Over the last twelve months the Cosmetics Design team has been hunting down the most exclusive interviews and scoops for you, our treasured reader. Here, we've rounded up some of the top execs shedding light on key industry issues.
In November, ‘Medicine Hunter’ Chris Kilham revealed that the industry did "not want to be caught with its' pants down" when it comes to sustainability.
The vivacious trail blazer who ventures into the world’s wild vegetation zones to search for botanicals for Naturex, revealed why he believes there is a greater sensitivity to sustainability in the cosmetics sector .
“I think that part of that is because companies don’t want to be accused of bio-piracy by using an ingredient that may be appropriated in the wrong way," he told cosmeticsdesign-europe.com.
A closer shave at where brands are going wrong in communicating with men..
As the summer came to an end Simon Duffy, founder of men's skin care brand in the UK caught up with us in time to quash the age old industry belief that men are difficult to communicate with.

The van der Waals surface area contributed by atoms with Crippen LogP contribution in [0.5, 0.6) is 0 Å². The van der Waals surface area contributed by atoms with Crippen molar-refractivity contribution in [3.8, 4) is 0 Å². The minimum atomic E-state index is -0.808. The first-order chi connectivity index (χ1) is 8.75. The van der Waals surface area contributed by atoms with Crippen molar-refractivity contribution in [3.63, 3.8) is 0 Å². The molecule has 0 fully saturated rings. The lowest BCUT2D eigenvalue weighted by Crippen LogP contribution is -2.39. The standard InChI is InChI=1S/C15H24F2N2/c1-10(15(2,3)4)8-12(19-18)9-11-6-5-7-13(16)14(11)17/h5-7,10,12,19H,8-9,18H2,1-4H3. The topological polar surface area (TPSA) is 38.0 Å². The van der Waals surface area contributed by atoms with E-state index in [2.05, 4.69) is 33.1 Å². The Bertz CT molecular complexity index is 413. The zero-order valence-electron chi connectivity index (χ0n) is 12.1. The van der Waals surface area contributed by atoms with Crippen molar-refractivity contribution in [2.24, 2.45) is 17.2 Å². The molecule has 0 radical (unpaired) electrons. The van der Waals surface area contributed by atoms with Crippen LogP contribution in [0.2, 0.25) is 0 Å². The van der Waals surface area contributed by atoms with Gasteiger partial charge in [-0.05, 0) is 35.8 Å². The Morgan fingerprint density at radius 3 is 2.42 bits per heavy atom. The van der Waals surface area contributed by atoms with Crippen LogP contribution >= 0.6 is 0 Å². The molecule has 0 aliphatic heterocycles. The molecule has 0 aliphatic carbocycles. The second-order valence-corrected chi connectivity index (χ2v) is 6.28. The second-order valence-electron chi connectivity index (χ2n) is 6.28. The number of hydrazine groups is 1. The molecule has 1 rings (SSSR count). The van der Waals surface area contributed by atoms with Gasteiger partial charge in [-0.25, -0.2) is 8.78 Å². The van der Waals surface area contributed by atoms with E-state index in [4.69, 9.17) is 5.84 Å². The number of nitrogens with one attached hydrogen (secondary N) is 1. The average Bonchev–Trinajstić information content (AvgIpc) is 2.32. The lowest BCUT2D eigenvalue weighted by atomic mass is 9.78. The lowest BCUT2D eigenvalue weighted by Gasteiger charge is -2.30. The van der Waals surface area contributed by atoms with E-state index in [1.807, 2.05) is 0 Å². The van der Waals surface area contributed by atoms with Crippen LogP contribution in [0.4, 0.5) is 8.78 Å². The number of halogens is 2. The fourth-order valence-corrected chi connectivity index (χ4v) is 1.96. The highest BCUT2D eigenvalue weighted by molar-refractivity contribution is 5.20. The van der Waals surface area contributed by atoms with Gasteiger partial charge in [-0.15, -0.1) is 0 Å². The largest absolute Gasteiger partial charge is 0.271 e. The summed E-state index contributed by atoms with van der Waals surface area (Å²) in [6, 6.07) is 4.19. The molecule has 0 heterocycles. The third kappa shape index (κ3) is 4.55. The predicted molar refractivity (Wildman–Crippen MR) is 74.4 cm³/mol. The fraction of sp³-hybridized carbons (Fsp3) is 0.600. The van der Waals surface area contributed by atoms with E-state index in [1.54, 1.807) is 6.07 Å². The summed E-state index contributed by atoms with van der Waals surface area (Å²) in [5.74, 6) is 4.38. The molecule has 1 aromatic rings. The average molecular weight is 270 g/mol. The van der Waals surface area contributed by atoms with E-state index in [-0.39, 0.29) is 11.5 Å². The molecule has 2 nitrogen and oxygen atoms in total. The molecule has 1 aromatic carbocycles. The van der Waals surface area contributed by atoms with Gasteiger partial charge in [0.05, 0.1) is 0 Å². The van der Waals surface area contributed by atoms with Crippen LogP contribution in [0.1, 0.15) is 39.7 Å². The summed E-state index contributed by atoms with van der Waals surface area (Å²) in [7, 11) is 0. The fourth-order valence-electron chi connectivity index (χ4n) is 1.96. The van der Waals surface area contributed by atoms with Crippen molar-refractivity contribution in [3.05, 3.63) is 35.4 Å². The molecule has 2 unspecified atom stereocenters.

In an exclusive interview with this publication he had informed us that "skin care brands just haven’t done a good job at it."
The ambitious young entrepreneur discussed why sluggish growth in the sector is not just down to the economy , but that the main issue lies with the brands, and how his young company has managed to place itself above industry giants like Gillette, by speaking to men in the right way.
“Are we really unlocking the true potential in this category about how we view our brand and then communicating that with men?,” he had asked of the industry.
Revealing the shift in the industry's 'organic consumer'
In early July Tyler Heiden Jones, then president of the revolutionary organic beauty brand Intelligent Nutrients, revealed how they had been able to scientifically show the instant impact aromas have on energy levels in the body.
The buoyant self-confessed marketer at heart discussed the brand’s innovative work with aroma therapeutics and how a shift in the industry has meant that the ‘crunchy granola’ consumer is no longer the only one likely to invest in organic cosmetics.
"It's not just quacky science, it really has a concrete measurable ability of how it impacts the body and it becomes a personal experience for the consumer as we are able to tell what aroma most suits them from the effect it has on their energy levels," he informed us.